The Super Bowl is a time for marketers to stand out, broadcasting their messages to the largest television viewing audience of the year. It's why companies were willing to spend $4.5 million for a 30-second slot of airtime this past weekend.
SodaStream (NASDAQ:SODA), however, was a no show this time around. After captivating Super Bowl watchers with back-to-back years of controversial ads, SodaStream sat the big game out.
It's surprising in the context of where SodaStream is at the moment. After a year of plunging sales in the U.S. and slowing growth everywhere else, SodaStream decided late last year to reposition its product. Instead of marketing its countertop appliance as a soda maker, SodaStream decided in October that it would promote SodaStream machines as makers of sparkling water.
The old "your home soda factory" mantra would be replaced by "water made exciting." It wouldn't nix its century-old moniker, but it would place more emphasis on stream than on soda in a redesigned logo. Given the daunting task of an image makeover, it's a surprise that SodaStream didn't stretch its Super Bowl advertising streak to three years in a row. If it wants the new message to get out, shouldn't it be telling the largest viewing audience possible?
Well, SodaStream doesn't see it that way. It has decided to focus on digital campaigns and social media to get its point across. Burned by having to replace banned ads that took shots at the two cola giants, CEO Daniel Birnbaum now says that he wouldn't recommend springing for costly Super Bowl spots.
"I don't think it's right in this day and age for a brand that is so revolutionary as SodaStream to go scream on the tube," Birnbaum told Fortune Live days before the Super Bowl. "Because we have a truth to tell we don't have to invest in mass market media in the old way."
Birnbaum points to third-party studies showing that SodaStream owners consume three more glasses of water a day than non-owners. The hope here is that nutritionists and health advocates do the heavy lifting in promoting wider adoption of SodaStream.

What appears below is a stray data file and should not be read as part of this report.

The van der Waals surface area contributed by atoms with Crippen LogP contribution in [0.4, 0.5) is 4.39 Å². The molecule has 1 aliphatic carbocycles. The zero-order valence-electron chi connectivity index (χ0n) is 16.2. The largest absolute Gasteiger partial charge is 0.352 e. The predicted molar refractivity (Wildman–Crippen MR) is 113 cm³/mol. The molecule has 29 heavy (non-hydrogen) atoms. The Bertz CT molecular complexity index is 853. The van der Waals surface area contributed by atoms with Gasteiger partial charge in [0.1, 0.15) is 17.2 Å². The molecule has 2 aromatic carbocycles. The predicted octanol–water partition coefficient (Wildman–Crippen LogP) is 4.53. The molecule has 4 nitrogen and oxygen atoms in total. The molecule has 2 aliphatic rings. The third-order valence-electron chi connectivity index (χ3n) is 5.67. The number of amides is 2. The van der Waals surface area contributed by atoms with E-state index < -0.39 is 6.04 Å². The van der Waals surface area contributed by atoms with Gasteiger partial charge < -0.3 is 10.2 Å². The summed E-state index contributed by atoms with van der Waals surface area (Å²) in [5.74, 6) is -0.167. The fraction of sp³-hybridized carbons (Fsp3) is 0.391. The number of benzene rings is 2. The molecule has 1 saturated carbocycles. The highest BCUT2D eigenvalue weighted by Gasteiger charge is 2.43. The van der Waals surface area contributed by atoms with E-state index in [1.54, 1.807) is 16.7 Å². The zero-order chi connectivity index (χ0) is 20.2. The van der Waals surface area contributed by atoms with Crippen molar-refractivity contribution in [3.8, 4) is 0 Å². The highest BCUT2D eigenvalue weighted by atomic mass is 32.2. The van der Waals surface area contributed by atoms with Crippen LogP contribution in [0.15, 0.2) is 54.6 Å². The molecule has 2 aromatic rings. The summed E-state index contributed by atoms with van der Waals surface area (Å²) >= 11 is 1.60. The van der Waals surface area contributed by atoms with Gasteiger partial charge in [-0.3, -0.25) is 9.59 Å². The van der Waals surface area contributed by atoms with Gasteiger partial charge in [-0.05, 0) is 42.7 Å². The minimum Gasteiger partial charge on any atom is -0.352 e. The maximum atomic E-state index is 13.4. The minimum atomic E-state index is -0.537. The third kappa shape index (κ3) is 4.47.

The good old days are gone
Scarlett Johansson's stint as brand ambassador at SodaStream has gone dormant. Birnbaum explains that there is no active project with Johansson, and last year's Super Bowl ad featuring a sultry Johansson has been removed from the company's YouTube channel.
The prior year's ad is still on YouTube, as well as the banned ad from 2013 that has amassed more than 5 million views after getting yanked from the Super Bowl.
One can argue that Birnbaum is simply sipping on sour carbonated grapes. Business is lousy lately. The stock plunged 59% last year. Revenues in the Americas during SodaStream's third quarter plummeted 41% since the prior year period.
Springing for a Super Bowl spot shouldn't get in the way of a successful social-media strategy. In fact, more than half of last weekend's ads promoted hashtags to keep the buzz going in cyberspace. The real excuse falls somewhere between the need to shave costs and the brand makeover strategy that may not be ready for primetime just yet.
Either way, it was odd to watch a Super Bowl without a SodaStream ad controversy. It's no fun when there's a cease fire in the cola wars.
Rick Munarriz owns shares of SodaStream. The Motley Fool recommends SodaStream. The Motley Fool owns shares of SodaStream. Try any of our Foolish newsletter services free for 30 days. We Fools may not all hold the same opinions, but we all believe that considering a diverse range of insights makes us better investors. The Motley Fool has a disclosure policy.
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